A tarnished legacy: looking back on the effects of the 2016 Rio Olympics
“I don’t think Brazil was ready for such an important event…the government put money into something that is not a priority for us.”
As the world watched fireworks electrify the sky above the city of Rio de Janeiro on August 5, 2016, tens of thousands of athletes marched into the renowned Maracanã stadium. Carrying containers of soil with seeds from a Brazilian tree, known as the “Seeds of Hope,” they set these containers inside of a tower. The intent? These seeds were to be planted in order to counterbalance the environmental effect of the Games on the city.
They were never planted. Today, they sit on a farm about 100 km away from Rio.
“Of course, they brought some investments but it’s not what we really needed at the time. We lack education. We lack health programs. We lack safety and all of that is linked to social problems.”
The city of Rio de Janeiro spent $12 billion on the Games and an investigation by the TCU found that 10 sports entities, including Brazil’s Olympic Committee, misused public funds. Former Rio governor Sergio Cabral revealed he paid a $2 million bribe to purchase votes in order to ensure that Rio would host the 2016 Games. He was sentenced to nearly 200 years in jail as part of an anti-corruption initiative called “Operation Car Wash.”
|Today, many restaurants in Pyeongchang are desolate, as the South Korean county doesn't particularly attract a lot of tourists in general. It hosted the Winter Olympics in 2018. Photo credit: Mikensi Romersa/CityLab.|
Marcela Anunciação, a former resident of São Paulo, said the country is not addressing core societal problems.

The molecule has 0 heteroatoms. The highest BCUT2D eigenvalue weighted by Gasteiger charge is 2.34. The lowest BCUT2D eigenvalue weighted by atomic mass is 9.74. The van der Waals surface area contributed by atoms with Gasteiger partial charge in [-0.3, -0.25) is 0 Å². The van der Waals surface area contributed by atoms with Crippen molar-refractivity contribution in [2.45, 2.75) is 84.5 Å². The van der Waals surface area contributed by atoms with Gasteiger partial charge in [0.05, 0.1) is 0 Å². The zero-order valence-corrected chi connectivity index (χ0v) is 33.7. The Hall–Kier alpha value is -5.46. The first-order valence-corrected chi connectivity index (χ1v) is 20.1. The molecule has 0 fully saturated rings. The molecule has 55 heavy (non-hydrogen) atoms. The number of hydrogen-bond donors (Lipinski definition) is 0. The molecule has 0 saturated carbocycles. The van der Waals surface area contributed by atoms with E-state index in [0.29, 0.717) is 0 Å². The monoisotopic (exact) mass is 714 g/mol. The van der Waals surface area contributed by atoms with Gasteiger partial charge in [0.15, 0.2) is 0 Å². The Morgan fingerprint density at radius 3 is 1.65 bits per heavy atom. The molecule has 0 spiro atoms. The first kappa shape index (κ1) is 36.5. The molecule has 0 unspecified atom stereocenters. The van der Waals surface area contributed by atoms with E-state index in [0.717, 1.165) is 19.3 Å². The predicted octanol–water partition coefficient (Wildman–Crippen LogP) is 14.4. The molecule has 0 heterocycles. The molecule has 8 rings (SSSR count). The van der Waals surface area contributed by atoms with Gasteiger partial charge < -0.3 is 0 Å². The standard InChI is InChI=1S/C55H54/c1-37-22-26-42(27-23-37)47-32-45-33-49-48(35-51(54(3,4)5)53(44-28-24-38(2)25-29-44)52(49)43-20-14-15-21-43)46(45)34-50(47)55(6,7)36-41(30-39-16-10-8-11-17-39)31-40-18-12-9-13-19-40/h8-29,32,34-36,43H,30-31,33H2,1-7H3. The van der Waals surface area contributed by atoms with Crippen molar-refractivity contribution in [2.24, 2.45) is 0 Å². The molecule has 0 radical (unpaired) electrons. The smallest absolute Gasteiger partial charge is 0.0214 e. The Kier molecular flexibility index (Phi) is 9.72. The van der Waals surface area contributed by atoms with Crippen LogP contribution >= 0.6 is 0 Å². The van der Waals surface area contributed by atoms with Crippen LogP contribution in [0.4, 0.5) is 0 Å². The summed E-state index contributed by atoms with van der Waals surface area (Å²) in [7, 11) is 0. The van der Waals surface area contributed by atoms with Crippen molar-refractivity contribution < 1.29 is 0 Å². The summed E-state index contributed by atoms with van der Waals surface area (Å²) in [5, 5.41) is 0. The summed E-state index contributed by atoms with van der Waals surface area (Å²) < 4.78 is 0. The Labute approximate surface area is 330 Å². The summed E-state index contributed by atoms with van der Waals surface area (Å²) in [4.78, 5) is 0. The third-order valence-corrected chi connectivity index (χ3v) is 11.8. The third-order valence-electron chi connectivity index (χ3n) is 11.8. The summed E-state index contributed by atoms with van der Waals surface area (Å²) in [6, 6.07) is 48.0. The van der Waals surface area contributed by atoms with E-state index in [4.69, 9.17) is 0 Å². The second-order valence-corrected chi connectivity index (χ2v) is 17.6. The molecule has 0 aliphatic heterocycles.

“I don’t think Brazil was ready for such an important event,” Anunciação said. “We have a lot of political issues right now. The government put money into something that is not a priority for us.”
For Rio de Janeiro and the country as a whole, the negative effects of the Olympic Games will not disappear anytime soon.
The power bill for the Maracanã Stadium, where the famous Brazilian soccer player Pelé scored his 1,000th goal, has not been paid and the stadium is almost a million dollars in debt. Continued upkeep on the vacant Olympic Park, parts of which were supposed to be converted into four public schools, will be around $14 million annually.
The problem is that the city and state of Rio have run out of funds.
“The state of Rio is already broken. The state doesn’t have money to pay public employees like police and professors and this has been happening for a while,” SanFilippo said. “This state is in debt with the federal state. It’s a giant snowball that keeps rolling and it’s only getting worse.”
Some of the venues built for the 2004 Athens Summer Olympics, such as the baseball stadium at the Hellinikon Olympic Complex, now shelter refugees. It cost $11 billion for the Greek capital to host the Games. Photo credit: Thanassis Stavrakis/AP.
In July 2017, Carlos Nuzman, the head of the Rio 2016 Olympic Committee, flew to Switzerland to ask the International Olympic Committee to help pay $40 million of its debt. The IOC refused.
A growing amount of violence has also been plaguing Rio. Earlier this year, the Brazil Forum for Public Security published statistics showing that there are 39 homicides for every 100,000 people. Although some view the lack of funding for Police Pacification Forces as a reason for the surge in violence, the reality is much more complex than that. Both police and security forces during the Rio Olympics committed human rights violations, including murdering eight people in favelas during the Games.
The “Seeds of Hope” still sit on the farm outside of Rio, three years later. It can perhaps be said that they are a metaphor for the unfulfilled promise that the Olympics would revitalize the city for the better, as they were never even given the chance to bloom.
This article was originally published in Recount Magazine.